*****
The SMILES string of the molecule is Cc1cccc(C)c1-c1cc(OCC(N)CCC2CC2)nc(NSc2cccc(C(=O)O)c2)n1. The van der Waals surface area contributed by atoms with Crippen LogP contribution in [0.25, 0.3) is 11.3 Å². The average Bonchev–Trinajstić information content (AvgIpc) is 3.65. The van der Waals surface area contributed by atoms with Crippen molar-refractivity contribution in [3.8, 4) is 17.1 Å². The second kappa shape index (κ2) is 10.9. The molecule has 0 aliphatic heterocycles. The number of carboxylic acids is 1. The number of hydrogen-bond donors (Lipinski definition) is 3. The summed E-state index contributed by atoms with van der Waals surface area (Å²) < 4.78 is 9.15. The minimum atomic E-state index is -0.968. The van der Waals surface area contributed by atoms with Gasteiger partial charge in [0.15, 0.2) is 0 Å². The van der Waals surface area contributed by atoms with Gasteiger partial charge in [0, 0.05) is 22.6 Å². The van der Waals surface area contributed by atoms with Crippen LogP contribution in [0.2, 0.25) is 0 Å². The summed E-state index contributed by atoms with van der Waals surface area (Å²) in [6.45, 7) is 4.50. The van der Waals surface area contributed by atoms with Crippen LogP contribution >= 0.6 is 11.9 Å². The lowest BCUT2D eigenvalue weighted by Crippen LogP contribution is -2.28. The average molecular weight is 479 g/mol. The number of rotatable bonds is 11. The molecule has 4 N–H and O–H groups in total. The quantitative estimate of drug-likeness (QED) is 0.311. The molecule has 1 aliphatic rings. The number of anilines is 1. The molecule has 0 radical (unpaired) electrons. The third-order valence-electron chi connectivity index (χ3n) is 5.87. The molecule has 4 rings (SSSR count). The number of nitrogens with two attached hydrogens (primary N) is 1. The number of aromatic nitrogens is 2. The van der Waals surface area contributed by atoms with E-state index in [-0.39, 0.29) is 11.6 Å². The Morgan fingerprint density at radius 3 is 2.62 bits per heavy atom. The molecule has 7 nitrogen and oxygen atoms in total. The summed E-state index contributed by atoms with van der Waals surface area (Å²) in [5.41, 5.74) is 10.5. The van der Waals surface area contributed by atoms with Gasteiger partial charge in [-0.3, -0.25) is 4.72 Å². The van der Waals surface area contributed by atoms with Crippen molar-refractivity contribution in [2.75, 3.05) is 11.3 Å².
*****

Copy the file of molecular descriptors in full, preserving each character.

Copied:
The SMILES string of the molecule is Cc1cccc(C)c1-c1cc(OCC(N)CCC2CC2)nc(NSc2cccc(C(=O)O)c2)n1. The van der Waals surface area contributed by atoms with Crippen LogP contribution in [0.25, 0.3) is 11.3 Å². The average Bonchev–Trinajstić information content (AvgIpc) is 3.65. The van der Waals surface area contributed by atoms with Crippen molar-refractivity contribution in [3.8, 4) is 17.1 Å². The second kappa shape index (κ2) is 10.9. The molecule has 0 aliphatic heterocycles. The number of carboxylic acids is 1. The number of hydrogen-bond donors (Lipinski definition) is 3. The summed E-state index contributed by atoms with van der Waals surface area (Å²) < 4.78 is 9.15. The minimum atomic E-state index is -0.968. The van der Waals surface area contributed by atoms with Gasteiger partial charge in [0.15, 0.2) is 0 Å². The van der Waals surface area contributed by atoms with Gasteiger partial charge in [0, 0.05) is 22.6 Å². The van der Waals surface area contributed by atoms with Crippen LogP contribution in [0.2, 0.25) is 0 Å². The summed E-state index contributed by atoms with van der Waals surface area (Å²) in [6.45, 7) is 4.50. The van der Waals surface area contributed by atoms with Crippen LogP contribution >= 0.6 is 11.9 Å². The lowest BCUT2D eigenvalue weighted by Crippen LogP contribution is -2.28. The average molecular weight is 479 g/mol. The number of rotatable bonds is 11. The molecule has 4 N–H and O–H groups in total. The quantitative estimate of drug-likeness (QED) is 0.311. The molecule has 1 aliphatic rings. The number of anilines is 1. The molecule has 0 radical (unpaired) electrons. The third-order valence-electron chi connectivity index (χ3n) is 5.87. The molecule has 4 rings (SSSR count). The number of nitrogens with two attached hydrogens (primary N) is 1. The number of aromatic nitrogens is 2. The van der Waals surface area contributed by atoms with E-state index in [-0.39, 0.29) is 11.6 Å². The Morgan fingerprint density at radius 3 is 2.62 bits per heavy atom. The molecule has 7 nitrogen and oxygen atoms in total. The summed E-state index contributed by atoms with van der Waals surface area (Å²) in [5.41, 5.74) is 10.5. The van der Waals surface area contributed by atoms with Gasteiger partial charge in [-0.3, -0.25) is 4.72 Å². The van der Waals surface area contributed by atoms with Crippen molar-refractivity contribution in [2.75, 3.05) is 11.3 Å².